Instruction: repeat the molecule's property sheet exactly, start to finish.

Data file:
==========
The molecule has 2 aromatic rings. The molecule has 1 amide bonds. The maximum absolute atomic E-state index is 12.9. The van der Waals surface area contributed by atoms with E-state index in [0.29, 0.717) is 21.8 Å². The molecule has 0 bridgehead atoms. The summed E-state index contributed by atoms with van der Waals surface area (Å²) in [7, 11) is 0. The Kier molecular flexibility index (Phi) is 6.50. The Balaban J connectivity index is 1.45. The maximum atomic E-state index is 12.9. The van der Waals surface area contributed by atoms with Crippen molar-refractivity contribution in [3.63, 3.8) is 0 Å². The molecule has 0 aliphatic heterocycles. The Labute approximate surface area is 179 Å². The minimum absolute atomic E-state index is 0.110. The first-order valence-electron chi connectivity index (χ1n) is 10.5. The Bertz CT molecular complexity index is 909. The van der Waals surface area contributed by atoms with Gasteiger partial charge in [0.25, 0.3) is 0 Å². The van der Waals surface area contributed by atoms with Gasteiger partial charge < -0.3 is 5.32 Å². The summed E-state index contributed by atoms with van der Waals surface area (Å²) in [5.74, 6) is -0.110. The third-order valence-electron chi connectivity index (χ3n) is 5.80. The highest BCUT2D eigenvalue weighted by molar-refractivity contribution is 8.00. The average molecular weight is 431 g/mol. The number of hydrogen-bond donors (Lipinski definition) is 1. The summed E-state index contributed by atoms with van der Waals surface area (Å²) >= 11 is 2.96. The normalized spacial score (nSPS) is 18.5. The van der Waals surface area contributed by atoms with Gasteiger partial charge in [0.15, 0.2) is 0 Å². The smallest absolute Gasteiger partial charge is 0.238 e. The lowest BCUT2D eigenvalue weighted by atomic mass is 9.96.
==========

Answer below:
The molecule has 2 aromatic rings. The molecule has 1 amide bonds. The maximum absolute atomic E-state index is 12.9. The van der Waals surface area contributed by atoms with E-state index in [0.29, 0.717) is 21.8 Å². The molecule has 0 bridgehead atoms. The summed E-state index contributed by atoms with van der Waals surface area (Å²) in [7, 11) is 0. The Kier molecular flexibility index (Phi) is 6.50. The Balaban J connectivity index is 1.45. The maximum atomic E-state index is 12.9. The van der Waals surface area contributed by atoms with Crippen molar-refractivity contribution in [3.63, 3.8) is 0 Å². The molecule has 0 aliphatic heterocycles. The Labute approximate surface area is 179 Å². The minimum absolute atomic E-state index is 0.110. The first-order valence-electron chi connectivity index (χ1n) is 10.5. The Bertz CT molecular complexity index is 909. The van der Waals surface area contributed by atoms with Gasteiger partial charge in [0.25, 0.3) is 0 Å². The van der Waals surface area contributed by atoms with Gasteiger partial charge < -0.3 is 5.32 Å². The summed E-state index contributed by atoms with van der Waals surface area (Å²) in [5.74, 6) is -0.110. The third-order valence-electron chi connectivity index (χ3n) is 5.80. The highest BCUT2D eigenvalue weighted by molar-refractivity contribution is 8.00. The average molecular weight is 431 g/mol. The number of hydrogen-bond donors (Lipinski definition) is 1. The summed E-state index contributed by atoms with van der Waals surface area (Å²) >= 11 is 2.96. The normalized spacial score (nSPS) is 18.5. The van der Waals surface area contributed by atoms with Gasteiger partial charge in [0.15, 0.2) is 0 Å². The smallest absolute Gasteiger partial charge is 0.238 e. The lowest BCUT2D eigenvalue weighted by atomic mass is 9.96.